How Do Eastern Religions Deal with Substance Abuse and Treatment?

    Remember @Passaddhi the Jewel is already in the Lotus-What we all seek...we already are...

    Om Mani Padme Hum

    Metta <3

    Jeroenlobster
  • JeroenJeroen Do it with a smile Netherlands Veteran

    Yes there are some good articles out there for this topic. I’d recommend:

    https://alcoholrehab.com/alcohol-recovery/buddhist-12-steps/

  • BunksBunks Australia Veteran

    Hey @Passaddhi - welcome!

    I have heard good things about these guys.

    https://www.refugerecovery.org/

    Best of luck!

  • DavidDavid A human residing in Hamilton, Ontario, Canada. Ancestral territory of the Erie, Haudenosaunee, Huron-Wendat, Mississauga and Neutral First Nations Veteran

    @Passaddhi said:
    Hi, I am new here.
    Is anyone familiar with the 12 steps (originally created for people suffering from Alcoholism - the famous AA, then extended to many addictions from gambling to overeating) ?
    I feel it could help me but I struggle with the "God/Higher Power" aspect of it. They say you don't have to believe in God to join, but I don't see how to reconcile their program with Buddhism.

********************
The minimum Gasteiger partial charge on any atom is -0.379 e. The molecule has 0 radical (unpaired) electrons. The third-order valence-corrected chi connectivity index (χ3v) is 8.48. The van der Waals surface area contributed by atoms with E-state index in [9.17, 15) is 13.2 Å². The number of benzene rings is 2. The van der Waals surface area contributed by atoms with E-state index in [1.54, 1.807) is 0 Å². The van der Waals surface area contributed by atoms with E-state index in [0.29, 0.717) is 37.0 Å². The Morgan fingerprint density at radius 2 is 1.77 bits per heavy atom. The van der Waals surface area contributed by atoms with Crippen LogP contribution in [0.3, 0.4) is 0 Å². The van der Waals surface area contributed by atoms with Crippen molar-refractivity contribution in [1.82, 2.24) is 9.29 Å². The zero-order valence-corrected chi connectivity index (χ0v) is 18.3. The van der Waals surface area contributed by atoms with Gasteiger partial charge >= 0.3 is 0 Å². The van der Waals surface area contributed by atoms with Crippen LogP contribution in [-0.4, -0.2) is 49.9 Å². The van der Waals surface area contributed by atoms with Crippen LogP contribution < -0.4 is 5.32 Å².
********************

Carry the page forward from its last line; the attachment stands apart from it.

Have you read about the Two Truths? I like to see them as objective and subjective sides to reality. The "higher" could be the Interbeing nature of all things as opposed to individuality.

  • @Passaddhi said:
    I have never thought of speaking to Buddha directly. I guess you mean the Buddha Within, not the man who lived 2500 years ago ? Sorry if this sound a stupid question, I am new to Buddhism.

    We have a Buddha within? Who would have thought it … ;)

    Buddha just means 'woke'. They (buddhas) point to the alarm clock ticking away and shout wakey-wakey. That is when we realise we were only dozing. Half awake, half asleep and half drunk on samsara …
    https://insighttimer.com/peacebeyondsuffering/guided-meditations/kamma-in-samsara-kamma-leading-beyond-samsara

    Meanwhile …
    Many of us are addicted to drugs, drags, dildos, douche bags, dopes and other delta variants. Buddha is a higher ideal rather like someone sober, ultra sane and sanitised …

  • yagryagr Veteran

    @Passaddhi said:
    Hi, I am new here.
    Is anyone familiar with the 12 steps (originally created for people suffering from Alcoholism - the famous AA, then extended to many addictions from gambling to overeating) ?
    I feel it could help me but I struggle with the "God/Higher Power" aspect of it. They say you don't have to believe in God to join, but I don't see how to reconcile their program with Buddhism.

    Hello; welcome to New Buddhist. I sincerely hope you enjoy your experience here.